Emerging Technologies and Evolving Analysts Are Giving Rise to the Autonomous SOC

Fueled by the need to detect new, emerging threats while supplying meaningful feedback upstream to anticipate and prevent future ones, the modern SOC is the engine that protects organizations worldwide. The heart of that engine is common to all SOCs since they debuted more than a decade ago:  people.

Still, even as emerging technologies such as artificial intelligence (AI) and machine learning (ML) promise to provide proactive risk reduction by managing petabytes of data analytics, automatic incident triaging, and response, it’s becoming increasingly more difficult for organizations to attract and retain skilled analysts.

Since SOCs will continue to rely on human analysts, it’s reasonable to expect there will be parallel challenges in the types of activities/events they will need to monitor, mediate and manage, including:

  • A higher volume of increasingly sophisticated attacks
  • A lack of visibility into complex operating environments
  • An inability to analyze cloud-scale volumes of data

As their work is destined to become even more challenging, however, the energy expended by analysts chasing down alerts that turn out to be benign and the sheer volume of false-positive alerts that cross their screens can be overwhelming.

This repetition and routine have directly led to widespread SOC analyst burnout. A survey of more than 1,000 global security professionals found that 75% of SOC analysts said they felt burned out on the job, according to the  2021 Devo SOC Performance ReportTM. Other findings include:

  • 72% of respondents rated their pain of working in their SOC at a 7 or above on a 10-point scale.
  • 68% of respondents said they have too many alerts to chase.
  • 63% of respondents said the pain of SOC work led them to consider changing careers or leaving their current job.

With an always-growing number of alerts and the explosion of data that needs to be protected against threats, identifying which alerts are “safe” to ignore is an almost impossible mission.

So, what’s the solution to the many challenges facing SOC teams? The autonomous SOC.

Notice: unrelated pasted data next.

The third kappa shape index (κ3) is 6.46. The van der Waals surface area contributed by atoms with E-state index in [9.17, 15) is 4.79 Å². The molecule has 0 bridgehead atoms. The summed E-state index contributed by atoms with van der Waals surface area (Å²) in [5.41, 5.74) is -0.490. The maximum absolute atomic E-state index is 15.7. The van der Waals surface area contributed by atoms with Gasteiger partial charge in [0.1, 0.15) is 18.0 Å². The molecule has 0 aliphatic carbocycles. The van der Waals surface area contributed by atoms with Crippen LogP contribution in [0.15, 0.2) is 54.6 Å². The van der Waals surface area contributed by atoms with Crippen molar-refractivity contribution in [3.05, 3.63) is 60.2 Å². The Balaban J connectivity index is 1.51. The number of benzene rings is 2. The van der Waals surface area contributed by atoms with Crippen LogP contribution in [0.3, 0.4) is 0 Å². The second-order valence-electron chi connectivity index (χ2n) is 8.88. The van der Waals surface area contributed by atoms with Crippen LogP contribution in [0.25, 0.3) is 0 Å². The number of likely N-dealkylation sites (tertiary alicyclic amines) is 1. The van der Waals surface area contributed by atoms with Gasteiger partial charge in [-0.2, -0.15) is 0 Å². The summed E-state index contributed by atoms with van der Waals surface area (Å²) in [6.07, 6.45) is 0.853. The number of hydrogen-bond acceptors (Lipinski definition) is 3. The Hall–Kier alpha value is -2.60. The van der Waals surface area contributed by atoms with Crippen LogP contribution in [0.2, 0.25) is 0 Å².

The SOC of the future still will perform its primary function — but in a different way. That’s why a new SOC model is required for organizations to stay ahead of the exponential increase in data, the continued shortage of skilled analysts, and the volume and severity of cyberattacks. This new model must enable teams to focus on their top priority: delivering positive security outcomes.

The autonomous SOC will:

  • Deliver complete visibility, automation and analytics, along with access to the latest community expertise, content, and threat intelligence
  • Integrate seamlessly with security and IT tools
  • Enable SOC leaders to automate triage, investigation and hunting
  • Deliver fast, effective detection and incident response to resolve threats on large-scale, cloud-first infrastructures

And that’s just for the technology side of the equation. There’s also an upside for analysts.

For example, deploying AI-driven automation in the SOC to handle the repetitive tasks of reviewing alerts to determine which require action, will free them to focus on hunting, investigating and responding to the threats that matter most to their business. This will make their work more fulfilling as they use their skills and experience to perform in-depth analysis of threats and how to eradicate them. That will help alleviate analyst burnout, improve SOC team morale, and make organizations more secure and less vulnerable to sophisticated attacks.

In subsequent installments of this blog series, we’ll discuss the three pillars of the autonomous SOC. First up: data.

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